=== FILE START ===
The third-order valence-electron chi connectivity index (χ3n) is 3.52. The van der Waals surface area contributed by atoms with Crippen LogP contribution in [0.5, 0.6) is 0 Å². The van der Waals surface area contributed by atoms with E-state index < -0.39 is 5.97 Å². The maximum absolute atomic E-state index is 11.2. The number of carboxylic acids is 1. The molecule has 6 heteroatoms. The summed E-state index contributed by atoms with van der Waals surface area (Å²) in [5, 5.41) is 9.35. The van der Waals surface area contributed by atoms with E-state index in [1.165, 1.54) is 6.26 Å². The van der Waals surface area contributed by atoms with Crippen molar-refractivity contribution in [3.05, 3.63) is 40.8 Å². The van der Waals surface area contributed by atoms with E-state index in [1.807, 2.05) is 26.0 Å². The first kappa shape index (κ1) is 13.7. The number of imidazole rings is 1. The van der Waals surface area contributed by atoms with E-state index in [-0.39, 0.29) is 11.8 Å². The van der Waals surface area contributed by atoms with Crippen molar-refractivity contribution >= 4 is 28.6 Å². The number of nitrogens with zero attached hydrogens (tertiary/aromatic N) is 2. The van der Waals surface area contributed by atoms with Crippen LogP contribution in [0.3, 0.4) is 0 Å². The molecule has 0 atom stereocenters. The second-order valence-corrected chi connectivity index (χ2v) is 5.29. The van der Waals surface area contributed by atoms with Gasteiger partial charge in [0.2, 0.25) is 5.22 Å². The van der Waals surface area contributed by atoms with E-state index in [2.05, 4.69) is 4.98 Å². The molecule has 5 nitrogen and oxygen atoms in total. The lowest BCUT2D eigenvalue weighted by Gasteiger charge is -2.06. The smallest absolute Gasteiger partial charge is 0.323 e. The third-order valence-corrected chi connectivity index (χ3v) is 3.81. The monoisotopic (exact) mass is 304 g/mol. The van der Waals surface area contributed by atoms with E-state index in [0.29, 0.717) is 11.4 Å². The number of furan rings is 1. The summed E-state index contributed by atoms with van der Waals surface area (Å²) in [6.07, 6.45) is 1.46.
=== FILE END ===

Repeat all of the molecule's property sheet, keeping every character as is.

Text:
The third-order valence-electron chi connectivity index (χ3n) is 3.52. The van der Waals surface area contributed by atoms with Crippen LogP contribution in [0.5, 0.6) is 0 Å². The van der Waals surface area contributed by atoms with E-state index < -0.39 is 5.97 Å². The maximum absolute atomic E-state index is 11.2. The number of carboxylic acids is 1. The molecule has 6 heteroatoms. The summed E-state index contributed by atoms with van der Waals surface area (Å²) in [5, 5.41) is 9.35. The van der Waals surface area contributed by atoms with E-state index in [1.165, 1.54) is 6.26 Å². The van der Waals surface area contributed by atoms with Crippen molar-refractivity contribution in [3.05, 3.63) is 40.8 Å². The van der Waals surface area contributed by atoms with E-state index in [1.807, 2.05) is 26.0 Å². The first kappa shape index (κ1) is 13.7. The number of imidazole rings is 1. The van der Waals surface area contributed by atoms with E-state index in [-0.39, 0.29) is 11.8 Å². The van der Waals surface area contributed by atoms with Crippen molar-refractivity contribution >= 4 is 28.6 Å². The number of nitrogens with zero attached hydrogens (tertiary/aromatic N) is 2. The van der Waals surface area contributed by atoms with Crippen LogP contribution in [0.3, 0.4) is 0 Å². The molecule has 0 atom stereocenters. The second-order valence-corrected chi connectivity index (χ2v) is 5.29. The van der Waals surface area contributed by atoms with Gasteiger partial charge in [0.2, 0.25) is 5.22 Å². The van der Waals surface area contributed by atoms with E-state index in [2.05, 4.69) is 4.98 Å². The molecule has 5 nitrogen and oxygen atoms in total. The lowest BCUT2D eigenvalue weighted by Gasteiger charge is -2.06. The smallest absolute Gasteiger partial charge is 0.323 e. The third-order valence-corrected chi connectivity index (χ3v) is 3.81. The monoisotopic (exact) mass is 304 g/mol. The van der Waals surface area contributed by atoms with E-state index in [0.29, 0.717) is 11.4 Å². The number of furan rings is 1. The summed E-state index contributed by atoms with van der Waals surface area (Å²) in [6.07, 6.45) is 1.46.